The Beige Book, which was prepared for the October 27 & 28 FOMC meeting, is perhaps slightly on the negative side and won't be raising any last minute talk of a month-end rate hike. Only three of 12 districts are describing growth as "moderate", and that's as good as it gets. Six are using the word "modest" with two reports of immediate slowing and even one report of contraction from the energy-hit Kansas City district. A direct comparison with the last Beige Book is difficult given the report's textual nature but some slowing, perhaps only on the margin, would be a fair description.
The factory sector is described as mixed and generally lower from the last report with the negative effects of the strong dollar widely cited. Growth in consumer spending is described as moderate but with auto spending showing special strength. Home sales and home prices are showing wide increases with the banking sector described as positive. Agriculture is described as mixed. Labor markets, in what is no surprise and a plus for the hawks, are described as tightening. But wage growth is largely described as subdued and other inflation readings as stable and little changed.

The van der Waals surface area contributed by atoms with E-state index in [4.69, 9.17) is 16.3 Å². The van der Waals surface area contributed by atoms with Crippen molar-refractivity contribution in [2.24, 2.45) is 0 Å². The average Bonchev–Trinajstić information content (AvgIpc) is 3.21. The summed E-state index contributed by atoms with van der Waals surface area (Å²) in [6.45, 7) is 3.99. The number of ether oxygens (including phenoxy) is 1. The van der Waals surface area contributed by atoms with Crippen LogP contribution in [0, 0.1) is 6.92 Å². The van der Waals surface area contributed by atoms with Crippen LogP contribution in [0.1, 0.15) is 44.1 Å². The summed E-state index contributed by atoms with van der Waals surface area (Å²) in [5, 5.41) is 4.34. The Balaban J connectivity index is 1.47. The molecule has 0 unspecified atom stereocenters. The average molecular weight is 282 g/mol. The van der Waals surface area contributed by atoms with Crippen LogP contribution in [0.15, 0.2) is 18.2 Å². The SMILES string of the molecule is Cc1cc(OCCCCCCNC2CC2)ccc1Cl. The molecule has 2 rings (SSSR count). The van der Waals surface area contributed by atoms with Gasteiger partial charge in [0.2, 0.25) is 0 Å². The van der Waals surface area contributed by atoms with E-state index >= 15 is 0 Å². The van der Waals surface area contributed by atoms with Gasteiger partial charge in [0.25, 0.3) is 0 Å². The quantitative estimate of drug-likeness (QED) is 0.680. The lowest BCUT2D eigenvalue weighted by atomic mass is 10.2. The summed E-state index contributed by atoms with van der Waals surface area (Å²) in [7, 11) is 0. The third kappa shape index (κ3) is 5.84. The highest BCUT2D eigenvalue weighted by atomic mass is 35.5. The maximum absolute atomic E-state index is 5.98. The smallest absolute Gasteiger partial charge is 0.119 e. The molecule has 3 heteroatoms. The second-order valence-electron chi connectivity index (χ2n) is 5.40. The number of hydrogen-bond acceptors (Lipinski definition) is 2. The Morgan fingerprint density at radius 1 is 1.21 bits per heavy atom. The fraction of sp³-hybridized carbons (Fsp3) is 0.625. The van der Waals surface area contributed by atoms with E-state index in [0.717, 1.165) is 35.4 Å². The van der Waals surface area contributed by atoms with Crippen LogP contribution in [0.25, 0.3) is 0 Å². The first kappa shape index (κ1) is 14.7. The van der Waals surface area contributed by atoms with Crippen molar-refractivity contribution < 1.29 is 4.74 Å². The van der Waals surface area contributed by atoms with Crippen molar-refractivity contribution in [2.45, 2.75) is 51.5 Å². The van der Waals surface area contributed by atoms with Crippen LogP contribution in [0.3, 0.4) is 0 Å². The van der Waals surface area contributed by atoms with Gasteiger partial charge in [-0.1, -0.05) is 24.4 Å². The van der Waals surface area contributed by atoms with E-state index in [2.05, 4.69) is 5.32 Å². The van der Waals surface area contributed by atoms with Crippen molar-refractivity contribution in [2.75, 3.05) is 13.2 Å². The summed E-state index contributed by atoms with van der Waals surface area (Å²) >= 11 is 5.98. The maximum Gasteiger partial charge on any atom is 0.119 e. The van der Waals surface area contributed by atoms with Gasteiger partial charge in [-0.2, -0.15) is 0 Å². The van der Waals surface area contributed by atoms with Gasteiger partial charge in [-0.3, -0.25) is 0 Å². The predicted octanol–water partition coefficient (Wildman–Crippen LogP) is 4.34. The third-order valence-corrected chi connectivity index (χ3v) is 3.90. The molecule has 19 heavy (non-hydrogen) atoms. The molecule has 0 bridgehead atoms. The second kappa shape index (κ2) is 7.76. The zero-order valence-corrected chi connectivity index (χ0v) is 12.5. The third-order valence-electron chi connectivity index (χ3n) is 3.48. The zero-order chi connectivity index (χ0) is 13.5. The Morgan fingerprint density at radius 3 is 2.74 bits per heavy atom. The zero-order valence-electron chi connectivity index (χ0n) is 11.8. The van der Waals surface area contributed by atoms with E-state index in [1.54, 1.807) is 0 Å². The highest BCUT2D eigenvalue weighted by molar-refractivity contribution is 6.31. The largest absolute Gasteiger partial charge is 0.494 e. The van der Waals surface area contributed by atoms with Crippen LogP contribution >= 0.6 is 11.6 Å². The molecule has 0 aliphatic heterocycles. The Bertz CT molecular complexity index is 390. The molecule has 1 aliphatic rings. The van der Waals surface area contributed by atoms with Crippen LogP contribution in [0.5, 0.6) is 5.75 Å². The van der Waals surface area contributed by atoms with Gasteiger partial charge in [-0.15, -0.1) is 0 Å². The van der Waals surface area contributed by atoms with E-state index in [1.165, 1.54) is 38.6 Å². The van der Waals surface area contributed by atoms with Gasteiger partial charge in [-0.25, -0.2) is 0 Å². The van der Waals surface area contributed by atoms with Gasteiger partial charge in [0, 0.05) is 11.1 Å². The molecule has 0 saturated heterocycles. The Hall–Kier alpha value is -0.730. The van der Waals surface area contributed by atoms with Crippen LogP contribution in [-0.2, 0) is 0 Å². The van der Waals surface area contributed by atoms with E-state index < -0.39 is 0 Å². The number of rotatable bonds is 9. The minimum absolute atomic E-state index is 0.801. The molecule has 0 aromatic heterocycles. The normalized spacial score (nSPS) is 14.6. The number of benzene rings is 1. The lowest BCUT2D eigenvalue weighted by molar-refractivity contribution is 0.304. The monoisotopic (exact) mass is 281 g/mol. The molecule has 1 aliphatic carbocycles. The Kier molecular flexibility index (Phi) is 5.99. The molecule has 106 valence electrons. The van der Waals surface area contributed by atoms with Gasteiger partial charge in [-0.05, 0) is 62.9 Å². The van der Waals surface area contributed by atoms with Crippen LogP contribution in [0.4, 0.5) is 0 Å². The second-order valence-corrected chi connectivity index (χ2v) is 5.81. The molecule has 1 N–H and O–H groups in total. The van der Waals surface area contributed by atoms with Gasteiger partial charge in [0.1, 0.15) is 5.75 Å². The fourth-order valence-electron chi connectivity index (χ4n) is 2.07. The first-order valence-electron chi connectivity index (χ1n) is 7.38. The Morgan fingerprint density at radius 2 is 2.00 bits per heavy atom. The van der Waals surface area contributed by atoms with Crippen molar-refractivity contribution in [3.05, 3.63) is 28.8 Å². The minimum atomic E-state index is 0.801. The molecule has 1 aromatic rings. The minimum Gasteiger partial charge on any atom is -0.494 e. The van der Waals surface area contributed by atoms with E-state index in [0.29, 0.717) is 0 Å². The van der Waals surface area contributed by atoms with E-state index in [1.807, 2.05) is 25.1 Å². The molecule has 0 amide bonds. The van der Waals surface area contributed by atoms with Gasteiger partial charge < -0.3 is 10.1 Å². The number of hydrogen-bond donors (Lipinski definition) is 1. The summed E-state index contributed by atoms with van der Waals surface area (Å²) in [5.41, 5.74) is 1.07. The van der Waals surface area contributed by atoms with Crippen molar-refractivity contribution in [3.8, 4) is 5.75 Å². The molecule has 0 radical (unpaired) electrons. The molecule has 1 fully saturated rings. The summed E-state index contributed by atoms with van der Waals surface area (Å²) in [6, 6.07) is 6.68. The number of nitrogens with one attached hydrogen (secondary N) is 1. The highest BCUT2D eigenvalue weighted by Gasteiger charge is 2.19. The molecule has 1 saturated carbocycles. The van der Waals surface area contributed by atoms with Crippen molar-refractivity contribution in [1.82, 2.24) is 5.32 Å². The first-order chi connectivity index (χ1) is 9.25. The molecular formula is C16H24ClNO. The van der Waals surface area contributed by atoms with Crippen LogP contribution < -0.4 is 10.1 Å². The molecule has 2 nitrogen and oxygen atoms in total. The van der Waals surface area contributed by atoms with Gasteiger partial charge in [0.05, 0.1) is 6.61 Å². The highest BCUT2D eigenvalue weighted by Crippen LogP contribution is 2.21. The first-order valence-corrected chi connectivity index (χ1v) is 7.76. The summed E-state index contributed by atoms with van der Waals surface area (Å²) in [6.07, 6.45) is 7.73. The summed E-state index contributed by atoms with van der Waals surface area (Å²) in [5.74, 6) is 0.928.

This book is produced roughly two weeks before the monetary policy meetings of the Federal Open Market Committee. On each occasion, a different Fed district bank compiles anecdotal evidence on economic conditions from each of the 12 Federal Reserve districts.
This report on economic conditions is used at FOMC meetings, where the Fed sets interest rate policy. These meetings occur roughly every six weeks and are the single most influential event for the markets. Market participants speculate for weeks in advance about the possibility of an interest rate change that could be announced upon the end of these meetings. If the outcome is different from expectations, the impact on the markets can be dramatic and far-reaching.
If the Beige Book portrays an overheating economy or inflationary pressures, the Fed may be more inclined to raise interest rates in order to moderate the economic pace. Conversely, if the Beige Book portrays economic difficulties or recessionary conditions, the Fed may see the need to lower interest rates in order to stimulate activity. Since the past recession, traders worry about the impact of the Beige Book on the timing of tapering quantitative easing.
Since the Beige Book is released two weeks before each FOMC meeting, investors can see for themselves at least one of the many indicators which Fed officials will use to determine interest rate policy, and can position their portfolios accordingly.
Eight times a year
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